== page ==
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Metamorphosis of Santa Claus

Guest Author - Michelle Roberti

Metamorphosis of Santa

The foundation of our American Santa Claus begins with St. Nicholas, a Greek bishop of Myra who lived during the fourth century. St. Nick was also known as Nicholas the Wonderworker due to his reputation for giving gifts secretly, such as leaving coins in the shoes of the needy. However, despite his being the national patron saint of both Greece and Russia; St. Nick fell out of favor with the Protestants and his official church holiday, December 6th(though still celebrated in many countries) merged with the day Jesus was born, December 25th in an effort to converge both the religious and the secular.

It was the Dutch who brought “Sintirklass” to America in 1664 since St. Nicholas seemed to survive in Holland despite the Reformation. In 1773 the Dutch name was translated to English thus becoming Santa Claus. John Pintard, the founder of the New York Historical society and brother in law of Washington Irving was instrumental in promoting St. Nicholas as patron saint of New York City and perhaps provided the first illustration of Santa Claus in a pamphlet published in 1810.

Influenced by his brother-in-law and his Dutch roots, Irving the author of "The Legend of Sleepy Hollow" was the first to give American’s their own version of Santa Claus in his book parody History of New York, published on December 6th 1809. Irving, who was further influenced by his fellow Dutch “Manhattanites,” made Santa a sailor (homage to St. Nicholas who is the patron saint of sailors,) and gave him a pipe, along with the well-known gesture of his finger on his nose. New Yorker’s loved what Irving wrote about “Sinter Klass,” in particular his ability to fly across the sky dropping presents down chimneys to all the good children.

Originally published anonymously in 1823 under the title "An Account of a Visit from St. Nicholas", Clement Clark Moore’s famous poem "The Night Before Christmas" was influenced by his good friend Washington Irving. Although Moore depicted Santa as small as an elf, his diminutive size allowed him to come down the chimney in order to bring gifts for the children. Moore also gave us the idea that Santa was from a cold region since he was dressed in fur from head to toe. However, despite his warm outfit, exactly where Santa came from his not told of in the poem. It is also believed, but not known for sure, whether Moore was further influenced by an illustrated poem written a year earlier that had reindeer pulling Santa’s sleigh.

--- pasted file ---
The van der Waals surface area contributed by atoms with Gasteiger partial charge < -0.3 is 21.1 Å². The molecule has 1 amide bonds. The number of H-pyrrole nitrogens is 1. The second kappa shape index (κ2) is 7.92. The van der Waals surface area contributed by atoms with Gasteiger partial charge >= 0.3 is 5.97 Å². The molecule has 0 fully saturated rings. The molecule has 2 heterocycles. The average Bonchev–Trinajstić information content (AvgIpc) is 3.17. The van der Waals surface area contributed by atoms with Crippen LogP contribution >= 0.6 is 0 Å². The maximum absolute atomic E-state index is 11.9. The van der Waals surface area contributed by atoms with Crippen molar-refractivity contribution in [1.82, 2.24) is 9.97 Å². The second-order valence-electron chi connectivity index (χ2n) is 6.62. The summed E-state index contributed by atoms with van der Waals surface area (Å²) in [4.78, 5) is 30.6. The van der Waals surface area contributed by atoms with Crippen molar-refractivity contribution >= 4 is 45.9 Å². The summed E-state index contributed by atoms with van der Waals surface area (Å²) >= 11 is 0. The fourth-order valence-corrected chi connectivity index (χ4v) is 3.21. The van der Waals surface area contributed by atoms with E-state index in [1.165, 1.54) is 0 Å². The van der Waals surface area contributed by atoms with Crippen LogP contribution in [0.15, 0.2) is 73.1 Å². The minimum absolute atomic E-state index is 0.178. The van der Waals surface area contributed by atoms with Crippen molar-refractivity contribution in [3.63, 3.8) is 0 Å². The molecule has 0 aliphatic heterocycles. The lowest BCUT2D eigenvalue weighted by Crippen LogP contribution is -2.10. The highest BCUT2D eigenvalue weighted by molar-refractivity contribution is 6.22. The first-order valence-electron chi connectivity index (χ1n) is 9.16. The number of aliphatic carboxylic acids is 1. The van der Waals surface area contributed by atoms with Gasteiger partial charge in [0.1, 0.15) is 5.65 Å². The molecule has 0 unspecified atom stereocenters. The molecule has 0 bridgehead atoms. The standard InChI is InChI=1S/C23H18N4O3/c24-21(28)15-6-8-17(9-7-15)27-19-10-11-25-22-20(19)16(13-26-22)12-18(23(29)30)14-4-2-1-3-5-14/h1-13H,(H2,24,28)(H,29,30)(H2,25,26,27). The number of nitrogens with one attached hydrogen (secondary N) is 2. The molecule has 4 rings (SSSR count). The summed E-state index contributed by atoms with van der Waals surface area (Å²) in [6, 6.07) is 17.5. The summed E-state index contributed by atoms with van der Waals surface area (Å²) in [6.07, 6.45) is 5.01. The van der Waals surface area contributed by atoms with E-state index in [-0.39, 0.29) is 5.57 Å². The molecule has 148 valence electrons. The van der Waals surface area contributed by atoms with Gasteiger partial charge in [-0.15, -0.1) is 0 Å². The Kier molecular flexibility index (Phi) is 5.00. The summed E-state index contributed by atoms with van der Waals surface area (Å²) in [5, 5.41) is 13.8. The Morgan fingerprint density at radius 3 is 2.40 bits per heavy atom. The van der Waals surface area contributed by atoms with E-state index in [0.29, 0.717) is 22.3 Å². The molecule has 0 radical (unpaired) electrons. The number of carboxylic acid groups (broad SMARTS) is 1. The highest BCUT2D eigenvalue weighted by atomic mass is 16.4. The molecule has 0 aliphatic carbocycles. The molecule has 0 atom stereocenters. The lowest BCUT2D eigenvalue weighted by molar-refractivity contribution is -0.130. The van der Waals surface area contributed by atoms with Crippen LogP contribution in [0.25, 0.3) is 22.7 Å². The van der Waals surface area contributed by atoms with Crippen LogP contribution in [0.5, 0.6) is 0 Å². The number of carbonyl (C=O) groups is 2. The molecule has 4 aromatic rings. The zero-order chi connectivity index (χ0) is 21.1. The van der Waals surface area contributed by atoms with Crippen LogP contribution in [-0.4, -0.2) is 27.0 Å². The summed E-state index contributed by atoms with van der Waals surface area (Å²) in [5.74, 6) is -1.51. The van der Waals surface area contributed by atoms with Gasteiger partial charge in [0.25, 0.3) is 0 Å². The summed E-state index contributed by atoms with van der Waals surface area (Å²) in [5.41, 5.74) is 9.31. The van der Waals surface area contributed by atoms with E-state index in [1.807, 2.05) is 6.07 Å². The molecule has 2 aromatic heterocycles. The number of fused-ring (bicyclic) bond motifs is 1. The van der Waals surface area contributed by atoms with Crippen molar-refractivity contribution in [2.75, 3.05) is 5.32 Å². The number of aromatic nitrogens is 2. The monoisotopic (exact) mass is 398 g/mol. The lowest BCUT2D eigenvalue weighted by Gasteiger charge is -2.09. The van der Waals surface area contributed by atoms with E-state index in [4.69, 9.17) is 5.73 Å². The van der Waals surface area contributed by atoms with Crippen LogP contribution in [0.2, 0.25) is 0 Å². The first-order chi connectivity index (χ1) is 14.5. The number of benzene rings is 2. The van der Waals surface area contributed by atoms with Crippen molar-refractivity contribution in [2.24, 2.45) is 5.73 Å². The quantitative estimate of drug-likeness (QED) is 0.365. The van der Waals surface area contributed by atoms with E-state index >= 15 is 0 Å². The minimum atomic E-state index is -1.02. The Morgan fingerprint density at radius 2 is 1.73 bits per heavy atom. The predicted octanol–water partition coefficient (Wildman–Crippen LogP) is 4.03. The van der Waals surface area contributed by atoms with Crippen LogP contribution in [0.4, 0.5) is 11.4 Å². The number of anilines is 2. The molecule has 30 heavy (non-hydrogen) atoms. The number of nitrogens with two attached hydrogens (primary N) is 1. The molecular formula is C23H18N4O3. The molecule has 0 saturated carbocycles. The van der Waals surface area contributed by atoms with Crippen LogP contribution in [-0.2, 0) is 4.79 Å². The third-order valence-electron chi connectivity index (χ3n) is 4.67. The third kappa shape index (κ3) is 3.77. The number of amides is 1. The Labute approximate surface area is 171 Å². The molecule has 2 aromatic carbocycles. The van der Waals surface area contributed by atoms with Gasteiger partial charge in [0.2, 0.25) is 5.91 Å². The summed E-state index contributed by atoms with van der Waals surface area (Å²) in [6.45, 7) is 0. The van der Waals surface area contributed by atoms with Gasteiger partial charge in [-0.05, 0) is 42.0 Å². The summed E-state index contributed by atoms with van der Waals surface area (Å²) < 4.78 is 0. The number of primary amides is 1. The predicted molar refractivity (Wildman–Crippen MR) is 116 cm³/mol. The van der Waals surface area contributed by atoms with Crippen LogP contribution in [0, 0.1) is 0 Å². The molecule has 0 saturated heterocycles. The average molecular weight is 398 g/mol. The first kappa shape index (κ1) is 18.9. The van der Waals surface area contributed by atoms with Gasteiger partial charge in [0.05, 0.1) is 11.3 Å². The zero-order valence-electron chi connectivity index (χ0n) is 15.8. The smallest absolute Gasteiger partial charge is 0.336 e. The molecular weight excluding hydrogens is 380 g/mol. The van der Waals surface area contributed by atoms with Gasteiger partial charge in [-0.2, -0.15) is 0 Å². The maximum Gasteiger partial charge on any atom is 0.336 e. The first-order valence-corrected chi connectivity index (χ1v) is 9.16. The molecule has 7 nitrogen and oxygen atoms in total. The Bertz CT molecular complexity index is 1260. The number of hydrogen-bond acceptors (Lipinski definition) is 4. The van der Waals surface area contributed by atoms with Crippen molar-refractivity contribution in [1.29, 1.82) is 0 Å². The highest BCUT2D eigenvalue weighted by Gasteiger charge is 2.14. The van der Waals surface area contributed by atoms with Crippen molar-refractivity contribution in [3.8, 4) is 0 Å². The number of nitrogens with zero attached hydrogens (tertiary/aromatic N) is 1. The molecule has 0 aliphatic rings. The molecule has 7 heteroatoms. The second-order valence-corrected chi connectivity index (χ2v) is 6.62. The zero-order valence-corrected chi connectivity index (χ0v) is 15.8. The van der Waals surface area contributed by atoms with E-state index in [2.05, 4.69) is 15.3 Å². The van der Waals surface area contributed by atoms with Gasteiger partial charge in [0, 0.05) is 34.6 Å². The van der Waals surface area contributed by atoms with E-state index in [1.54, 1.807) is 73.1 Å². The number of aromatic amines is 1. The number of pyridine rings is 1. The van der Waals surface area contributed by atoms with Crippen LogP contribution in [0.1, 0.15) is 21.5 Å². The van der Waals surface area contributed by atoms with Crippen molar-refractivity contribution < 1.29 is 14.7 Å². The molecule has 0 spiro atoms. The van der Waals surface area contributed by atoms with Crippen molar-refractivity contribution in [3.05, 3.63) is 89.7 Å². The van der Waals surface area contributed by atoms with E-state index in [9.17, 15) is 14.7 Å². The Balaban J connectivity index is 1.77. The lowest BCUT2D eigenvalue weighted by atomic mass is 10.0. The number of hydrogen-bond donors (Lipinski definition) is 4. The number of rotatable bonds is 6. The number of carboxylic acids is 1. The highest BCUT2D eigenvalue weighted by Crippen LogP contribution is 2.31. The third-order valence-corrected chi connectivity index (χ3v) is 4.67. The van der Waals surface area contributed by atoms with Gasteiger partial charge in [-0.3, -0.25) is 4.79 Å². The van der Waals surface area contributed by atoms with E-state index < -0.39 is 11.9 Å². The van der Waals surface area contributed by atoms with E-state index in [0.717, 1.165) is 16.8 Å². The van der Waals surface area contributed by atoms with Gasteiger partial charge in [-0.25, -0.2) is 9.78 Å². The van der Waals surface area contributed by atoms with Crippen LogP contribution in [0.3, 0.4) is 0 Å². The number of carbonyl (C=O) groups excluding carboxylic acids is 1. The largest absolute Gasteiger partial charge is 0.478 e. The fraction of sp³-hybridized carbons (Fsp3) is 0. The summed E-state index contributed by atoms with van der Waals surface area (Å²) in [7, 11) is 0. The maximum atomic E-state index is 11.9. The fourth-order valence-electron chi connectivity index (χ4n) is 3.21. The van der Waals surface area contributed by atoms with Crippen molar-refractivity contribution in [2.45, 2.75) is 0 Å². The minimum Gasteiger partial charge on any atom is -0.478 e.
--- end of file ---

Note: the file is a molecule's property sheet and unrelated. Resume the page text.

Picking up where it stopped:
Santa Claus went from an elf to a jovial and regular sized man thanks to news-paper illustrator Thomas Nast. Nast, who was well known for his creation of the Donkey and Elephant political symbols, first drew Santa Claus in 1863 for Harpers Weekly. Not only did he change Santa’s height but changed his fur outfit to one of satin trimmed with ermine. He also added the cow-hide boots, pointed hat and black belt, as well as the idea that Santa came from the North Pole. Due to his German background, Nast was influenced not only by St. Nicholas but by the many German folktales that included elves. It is highly agreed upon that Nast’s illustration of Santa is the secular image that started it all.
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Content copyright © 2015 by Michelle Roberti. All rights reserved.
This content was written by Michelle Roberti. If you wish to use this content in any manner, you need written permission. Contact Korie Beth Brown, Ph.D. for details.


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